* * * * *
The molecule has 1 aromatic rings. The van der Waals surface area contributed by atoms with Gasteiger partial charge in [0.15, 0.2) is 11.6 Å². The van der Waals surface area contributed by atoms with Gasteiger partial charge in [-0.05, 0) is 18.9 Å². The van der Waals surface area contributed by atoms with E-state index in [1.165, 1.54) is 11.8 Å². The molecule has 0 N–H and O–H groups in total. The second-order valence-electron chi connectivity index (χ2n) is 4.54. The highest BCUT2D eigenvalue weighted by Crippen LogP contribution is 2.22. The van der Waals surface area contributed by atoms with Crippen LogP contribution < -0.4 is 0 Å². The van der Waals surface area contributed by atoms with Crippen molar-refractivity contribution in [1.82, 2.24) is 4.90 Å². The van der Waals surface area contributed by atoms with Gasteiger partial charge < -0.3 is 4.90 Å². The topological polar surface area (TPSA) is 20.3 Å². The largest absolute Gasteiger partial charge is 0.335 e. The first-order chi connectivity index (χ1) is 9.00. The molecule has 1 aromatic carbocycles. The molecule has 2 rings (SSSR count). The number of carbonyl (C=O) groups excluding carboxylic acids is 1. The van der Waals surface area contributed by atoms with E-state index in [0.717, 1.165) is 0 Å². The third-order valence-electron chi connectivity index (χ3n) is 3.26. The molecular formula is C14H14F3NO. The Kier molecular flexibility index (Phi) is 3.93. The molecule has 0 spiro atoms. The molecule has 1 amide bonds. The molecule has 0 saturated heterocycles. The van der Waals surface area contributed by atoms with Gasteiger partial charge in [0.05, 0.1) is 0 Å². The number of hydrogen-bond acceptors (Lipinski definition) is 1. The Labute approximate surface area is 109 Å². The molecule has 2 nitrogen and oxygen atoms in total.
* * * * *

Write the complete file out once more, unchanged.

The molecule has 1 aromatic rings. The van der Waals surface area contributed by atoms with Gasteiger partial charge in [0.15, 0.2) is 11.6 Å². The van der Waals surface area contributed by atoms with Gasteiger partial charge in [-0.05, 0) is 18.9 Å². The van der Waals surface area contributed by atoms with E-state index in [1.165, 1.54) is 11.8 Å². The molecule has 0 N–H and O–H groups in total. The second-order valence-electron chi connectivity index (χ2n) is 4.54. The highest BCUT2D eigenvalue weighted by Crippen LogP contribution is 2.22. The van der Waals surface area contributed by atoms with Crippen LogP contribution < -0.4 is 0 Å². The van der Waals surface area contributed by atoms with Crippen molar-refractivity contribution in [1.82, 2.24) is 4.90 Å². The van der Waals surface area contributed by atoms with Gasteiger partial charge < -0.3 is 4.90 Å². The topological polar surface area (TPSA) is 20.3 Å². The largest absolute Gasteiger partial charge is 0.335 e. The first-order chi connectivity index (χ1) is 9.00. The molecule has 1 aromatic carbocycles. The molecule has 2 rings (SSSR count). The number of carbonyl (C=O) groups excluding carboxylic acids is 1. The van der Waals surface area contributed by atoms with E-state index in [0.717, 1.165) is 0 Å². The third-order valence-electron chi connectivity index (χ3n) is 3.26. The molecular formula is C14H14F3NO. The Kier molecular flexibility index (Phi) is 3.93. The molecule has 0 spiro atoms. The molecule has 1 amide bonds. The molecule has 0 saturated heterocycles. The van der Waals surface area contributed by atoms with Gasteiger partial charge in [0.05, 0.1) is 0 Å². The number of hydrogen-bond acceptors (Lipinski definition) is 1. The Labute approximate surface area is 109 Å². The molecule has 2 nitrogen and oxygen atoms in total.